Skip to main content

Chester For The Curious....

I went to Chester the other week, my first visit there for a few years, and the first time I had gone solely to try out a selection of the city's pubs. And despite the miserable weather that day, it turned out to be a most enjoyable and interesting visit. Why not read on and find out what I came across....

I'd been planning to pay a visit to Chester ever since a direct train service from Leeds was routed through Halifax a short while ago, but until a damp Friday afternoon a few weeks back I had not taken advantage. To put it into context, previous train journeys to Chester for football-related visits had included a tortuously slow ride via Stockport and Altrincham that would have been quicker on the back of a tortoise with a dodgy knee, and another lengthy one where we headed out to distant Crewe where we had to change before finally homing in on our target. So a direct, one hour 40 minute journey from Halifax via Manchester, Newton-le-Willows, and Warrington Bank Quay was heaven in comparison....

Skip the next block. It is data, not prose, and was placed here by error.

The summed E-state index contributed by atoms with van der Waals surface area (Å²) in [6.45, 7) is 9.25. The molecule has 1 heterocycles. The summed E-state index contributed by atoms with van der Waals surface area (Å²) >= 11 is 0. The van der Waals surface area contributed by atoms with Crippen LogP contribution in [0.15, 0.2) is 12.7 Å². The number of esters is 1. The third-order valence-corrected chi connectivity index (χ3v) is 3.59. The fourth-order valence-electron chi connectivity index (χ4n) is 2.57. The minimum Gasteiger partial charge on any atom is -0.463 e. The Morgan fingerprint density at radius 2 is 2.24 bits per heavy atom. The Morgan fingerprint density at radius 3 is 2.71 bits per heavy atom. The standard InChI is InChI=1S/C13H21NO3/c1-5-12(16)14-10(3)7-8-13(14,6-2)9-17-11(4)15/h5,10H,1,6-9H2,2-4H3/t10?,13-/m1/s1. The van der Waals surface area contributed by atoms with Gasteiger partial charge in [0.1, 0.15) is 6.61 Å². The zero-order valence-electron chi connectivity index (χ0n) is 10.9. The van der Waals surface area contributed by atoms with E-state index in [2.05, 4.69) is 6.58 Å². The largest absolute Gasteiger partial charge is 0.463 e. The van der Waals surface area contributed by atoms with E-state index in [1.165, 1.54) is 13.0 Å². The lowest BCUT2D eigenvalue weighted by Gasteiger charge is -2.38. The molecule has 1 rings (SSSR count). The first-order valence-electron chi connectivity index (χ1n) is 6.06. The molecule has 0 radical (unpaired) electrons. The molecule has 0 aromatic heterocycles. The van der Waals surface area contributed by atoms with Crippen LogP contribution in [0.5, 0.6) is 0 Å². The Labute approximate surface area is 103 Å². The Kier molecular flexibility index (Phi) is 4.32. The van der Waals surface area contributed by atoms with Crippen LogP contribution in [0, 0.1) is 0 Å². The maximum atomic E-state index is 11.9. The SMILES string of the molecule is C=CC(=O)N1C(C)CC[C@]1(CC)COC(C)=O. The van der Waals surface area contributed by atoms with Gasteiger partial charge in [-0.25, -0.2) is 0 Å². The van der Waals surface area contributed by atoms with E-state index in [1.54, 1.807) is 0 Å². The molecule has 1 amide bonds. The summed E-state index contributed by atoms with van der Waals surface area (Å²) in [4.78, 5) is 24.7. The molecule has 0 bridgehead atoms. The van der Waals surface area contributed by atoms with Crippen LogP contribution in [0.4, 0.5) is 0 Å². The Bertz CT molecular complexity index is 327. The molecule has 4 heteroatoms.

Chester is a very popular destination for visitors, whether they are drawn by the city's history, the racing, shopping, food, drink, or whatever, and there is plenty to keep them occupied. It is situated on the River Dee with the Welsh border only a mile or two away. The city has the most complete walls, largest Roman amphitheatre, and oldest racecourse in the country, whilst the two storey Rows with their shops and a smattering of restaurants and bars are unique. The cathedral dates back over a thousand years and has some of the finest medieval carvings in Europe. The city centre with its many black and white half-timbered buildings looks medieval, although many were actually built in Victorian times, when the Industrial Revolution brought the canals and railways enabling the city's industries to prosper.